The last two years usurped the sense of known normality we had constructed as a society over years and most of us took refuge in books. The escape into imaginary worlds felt welcoming and calming amidst the chaos of the pandemic. Some books authored by women created magnificent universes and unforgettable characters as the world coped with the pandemonium of a health crisis and turbulent global politics. Here are some memorable books of 2021 authored by women that helped us cope:
1. Whereabouts by Jhumpa Lahiri
Jhumpa Lahiri is an American writer with Indian roots, who is famous for her short stories, essays and novels in English and Italian. Whereabouts is an English translation of Jhumpa Lahiri’s 2018 Italian novel Dove mi trovo. Centered on a nameless 40-year-old university teacher, the novel traces her journey from stasis to movement. The unnamed city comes alive as the unnamed narrator struggles with the sense belongingness and estrangement.
Lahiri’s recurring themes of exuberance and attachment find new dimensions as the main character interacts with her nameless acquaintances. Lahiri challenges her own linguistic abilities and succeeds in creating a world that is gendered and can be universally recognised.
2. Club You To Death by Anuja Chauhan
Anuja Chauhan is an Indian author know for her books like The Zoya Factor, Battle For Bittora, and Those Pricey Thakur Girls among others. Her latest release Club You to Death revolves around a murder mystery. Set in a posh club in Delhi, the novel brilliantly portrays the hypocrisy that plagues the aristocratic society.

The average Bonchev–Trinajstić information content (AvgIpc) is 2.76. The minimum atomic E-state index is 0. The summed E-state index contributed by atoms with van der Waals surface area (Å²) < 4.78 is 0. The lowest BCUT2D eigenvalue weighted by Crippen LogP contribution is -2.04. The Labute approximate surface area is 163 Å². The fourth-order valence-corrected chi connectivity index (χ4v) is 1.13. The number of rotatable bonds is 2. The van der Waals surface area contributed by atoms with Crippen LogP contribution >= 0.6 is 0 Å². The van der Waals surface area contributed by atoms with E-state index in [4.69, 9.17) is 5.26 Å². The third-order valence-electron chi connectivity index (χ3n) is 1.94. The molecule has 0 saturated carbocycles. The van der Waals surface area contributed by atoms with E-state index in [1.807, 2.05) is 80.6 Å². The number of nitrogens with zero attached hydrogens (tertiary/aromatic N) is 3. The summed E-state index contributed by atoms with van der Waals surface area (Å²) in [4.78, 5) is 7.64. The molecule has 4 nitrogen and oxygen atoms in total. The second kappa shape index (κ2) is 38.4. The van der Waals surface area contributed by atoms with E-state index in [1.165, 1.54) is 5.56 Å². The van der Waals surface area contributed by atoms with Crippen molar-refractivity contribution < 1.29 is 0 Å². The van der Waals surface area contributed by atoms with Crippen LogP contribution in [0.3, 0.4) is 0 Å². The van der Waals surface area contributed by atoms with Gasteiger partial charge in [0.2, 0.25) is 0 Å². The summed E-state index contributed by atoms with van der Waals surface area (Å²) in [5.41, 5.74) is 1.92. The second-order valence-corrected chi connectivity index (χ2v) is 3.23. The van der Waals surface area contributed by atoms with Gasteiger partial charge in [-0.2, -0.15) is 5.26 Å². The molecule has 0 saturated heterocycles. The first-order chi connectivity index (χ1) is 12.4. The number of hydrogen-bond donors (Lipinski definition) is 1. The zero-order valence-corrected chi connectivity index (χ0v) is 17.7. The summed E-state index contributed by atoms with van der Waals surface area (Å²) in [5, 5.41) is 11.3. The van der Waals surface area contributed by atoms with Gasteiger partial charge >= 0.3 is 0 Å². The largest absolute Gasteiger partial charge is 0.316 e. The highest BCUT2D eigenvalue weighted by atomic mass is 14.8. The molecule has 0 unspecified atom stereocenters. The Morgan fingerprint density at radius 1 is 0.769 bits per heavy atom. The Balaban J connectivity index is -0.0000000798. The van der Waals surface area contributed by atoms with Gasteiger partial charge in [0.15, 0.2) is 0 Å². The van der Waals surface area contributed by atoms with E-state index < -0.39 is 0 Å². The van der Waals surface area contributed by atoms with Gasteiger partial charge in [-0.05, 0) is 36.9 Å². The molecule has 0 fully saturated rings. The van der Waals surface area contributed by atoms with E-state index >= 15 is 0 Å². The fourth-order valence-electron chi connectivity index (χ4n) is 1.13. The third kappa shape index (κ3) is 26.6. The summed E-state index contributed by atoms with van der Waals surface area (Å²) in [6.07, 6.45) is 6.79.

In a rather witty and sarcastic way, Chauhan showcases the inequalities that exist within the upper-class society of Delhi. Though the murder mystery of the gym trainer Leo takes the center-stage, it is through the eyes of Kashi Dogra, a lawyer and ACP Bhavani that the inner layers of prejudices and exclusionist attitudes of the members of the club are revealed to the readers. In a classic Anuja Chauhan fashion, the author also includes a love-story in the plot that brings back nostalgia from her much loved novel Those Pricey Thakur Girls.
3. The Last Queen by Chitra Banerjee Divakaruni
Like her previous novels, Chitra Divakaruni’s latest, The Last Queen too centers on a woman from history. Famous for interpreting history and mythology from a female perspective, the author’s attempt in this novel is to tell the story of the last queen of Lahore, Rani Jindan.
Set in 1839, at a time when Maharaja Ranjit Singh was ailing, the novel traces Rani Jindan’s journey from being the daughter of the royal kennel keeper to becoming the queen who later sacrificed her life in a battle against the British. ‘I am Rani Jindan, Mother of the Khalsa. That is my identity. That is my fate’, quotes the novel. Through a classic tale of loyalty and betrayal, Divakaruni’s novel reincarnates the tale of one of the most fearless women from the forgotten pages of Indian history.
4. The Lesbian Cow and Other Stories by Indu Menon